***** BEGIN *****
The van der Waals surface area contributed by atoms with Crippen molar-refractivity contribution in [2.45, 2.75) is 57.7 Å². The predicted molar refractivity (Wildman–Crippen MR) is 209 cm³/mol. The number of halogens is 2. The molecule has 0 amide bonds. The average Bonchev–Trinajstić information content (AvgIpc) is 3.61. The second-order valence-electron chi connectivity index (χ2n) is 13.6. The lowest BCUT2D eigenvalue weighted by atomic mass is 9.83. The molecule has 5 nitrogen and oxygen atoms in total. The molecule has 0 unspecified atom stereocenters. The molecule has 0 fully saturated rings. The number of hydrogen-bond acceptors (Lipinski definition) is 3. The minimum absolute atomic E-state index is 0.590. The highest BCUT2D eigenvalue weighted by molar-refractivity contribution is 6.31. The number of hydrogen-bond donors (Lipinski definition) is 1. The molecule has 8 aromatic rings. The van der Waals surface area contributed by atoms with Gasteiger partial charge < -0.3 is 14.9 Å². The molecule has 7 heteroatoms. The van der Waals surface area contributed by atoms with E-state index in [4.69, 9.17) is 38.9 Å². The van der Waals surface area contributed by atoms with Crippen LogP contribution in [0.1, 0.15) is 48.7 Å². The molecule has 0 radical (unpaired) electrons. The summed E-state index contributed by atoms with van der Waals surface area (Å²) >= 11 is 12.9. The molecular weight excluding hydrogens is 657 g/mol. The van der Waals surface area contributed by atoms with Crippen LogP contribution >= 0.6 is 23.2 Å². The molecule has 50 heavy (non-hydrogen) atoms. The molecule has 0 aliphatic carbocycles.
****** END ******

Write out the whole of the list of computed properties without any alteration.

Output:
The van der Waals surface area contributed by atoms with Crippen molar-refractivity contribution in [2.45, 2.75) is 57.7 Å². The predicted molar refractivity (Wildman–Crippen MR) is 209 cm³/mol. The number of halogens is 2. The molecule has 0 amide bonds. The average Bonchev–Trinajstić information content (AvgIpc) is 3.61. The second-order valence-electron chi connectivity index (χ2n) is 13.6. The lowest BCUT2D eigenvalue weighted by atomic mass is 9.83. The molecule has 5 nitrogen and oxygen atoms in total. The molecule has 0 unspecified atom stereocenters. The molecule has 0 fully saturated rings. The number of hydrogen-bond acceptors (Lipinski definition) is 3. The minimum absolute atomic E-state index is 0.590. The highest BCUT2D eigenvalue weighted by molar-refractivity contribution is 6.31. The number of hydrogen-bond donors (Lipinski definition) is 1. The molecule has 8 aromatic rings. The van der Waals surface area contributed by atoms with Gasteiger partial charge < -0.3 is 14.9 Å². The molecule has 7 heteroatoms. The van der Waals surface area contributed by atoms with E-state index in [4.69, 9.17) is 38.9 Å². The van der Waals surface area contributed by atoms with Crippen LogP contribution in [0.1, 0.15) is 48.7 Å². The molecule has 0 radical (unpaired) electrons. The summed E-state index contributed by atoms with van der Waals surface area (Å²) >= 11 is 12.9. The molecular weight excluding hydrogens is 657 g/mol. The van der Waals surface area contributed by atoms with Crippen LogP contribution >= 0.6 is 23.2 Å². The molecule has 50 heavy (non-hydrogen) atoms. The molecule has 0 aliphatic carbocycles.